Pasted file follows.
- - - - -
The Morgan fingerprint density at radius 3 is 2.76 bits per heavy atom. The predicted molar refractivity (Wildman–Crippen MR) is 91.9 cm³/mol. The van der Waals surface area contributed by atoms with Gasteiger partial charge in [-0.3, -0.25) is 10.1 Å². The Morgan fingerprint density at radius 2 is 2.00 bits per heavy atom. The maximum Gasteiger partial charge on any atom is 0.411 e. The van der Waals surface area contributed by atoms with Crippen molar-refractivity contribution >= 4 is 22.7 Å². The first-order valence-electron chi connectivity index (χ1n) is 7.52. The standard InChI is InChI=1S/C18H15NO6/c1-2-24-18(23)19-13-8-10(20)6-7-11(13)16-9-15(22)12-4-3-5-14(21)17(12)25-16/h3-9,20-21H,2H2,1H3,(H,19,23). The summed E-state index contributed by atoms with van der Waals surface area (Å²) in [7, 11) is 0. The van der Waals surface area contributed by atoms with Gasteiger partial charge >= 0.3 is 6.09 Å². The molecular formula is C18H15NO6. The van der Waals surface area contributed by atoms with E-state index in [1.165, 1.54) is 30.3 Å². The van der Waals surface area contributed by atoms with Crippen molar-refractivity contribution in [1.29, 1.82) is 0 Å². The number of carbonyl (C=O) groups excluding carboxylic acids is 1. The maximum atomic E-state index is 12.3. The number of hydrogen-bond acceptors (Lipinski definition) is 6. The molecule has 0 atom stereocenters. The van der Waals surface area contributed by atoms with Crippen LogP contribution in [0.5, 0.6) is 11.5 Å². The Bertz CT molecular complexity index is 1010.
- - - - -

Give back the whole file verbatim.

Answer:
The Morgan fingerprint density at radius 3 is 2.76 bits per heavy atom. The predicted molar refractivity (Wildman–Crippen MR) is 91.9 cm³/mol. The van der Waals surface area contributed by atoms with Gasteiger partial charge in [-0.3, -0.25) is 10.1 Å². The Morgan fingerprint density at radius 2 is 2.00 bits per heavy atom. The maximum Gasteiger partial charge on any atom is 0.411 e. The van der Waals surface area contributed by atoms with Crippen molar-refractivity contribution >= 4 is 22.7 Å². The first-order valence-electron chi connectivity index (χ1n) is 7.52. The standard InChI is InChI=1S/C18H15NO6/c1-2-24-18(23)19-13-8-10(20)6-7-11(13)16-9-15(22)12-4-3-5-14(21)17(12)25-16/h3-9,20-21H,2H2,1H3,(H,19,23). The summed E-state index contributed by atoms with van der Waals surface area (Å²) in [7, 11) is 0. The van der Waals surface area contributed by atoms with Gasteiger partial charge >= 0.3 is 6.09 Å². The molecular formula is C18H15NO6. The van der Waals surface area contributed by atoms with E-state index in [1.165, 1.54) is 30.3 Å². The van der Waals surface area contributed by atoms with Crippen molar-refractivity contribution in [1.29, 1.82) is 0 Å². The number of carbonyl (C=O) groups excluding carboxylic acids is 1. The maximum atomic E-state index is 12.3. The number of hydrogen-bond acceptors (Lipinski definition) is 6. The molecule has 0 atom stereocenters. The van der Waals surface area contributed by atoms with Crippen LogP contribution in [0.5, 0.6) is 11.5 Å². The Bertz CT molecular complexity index is 1010.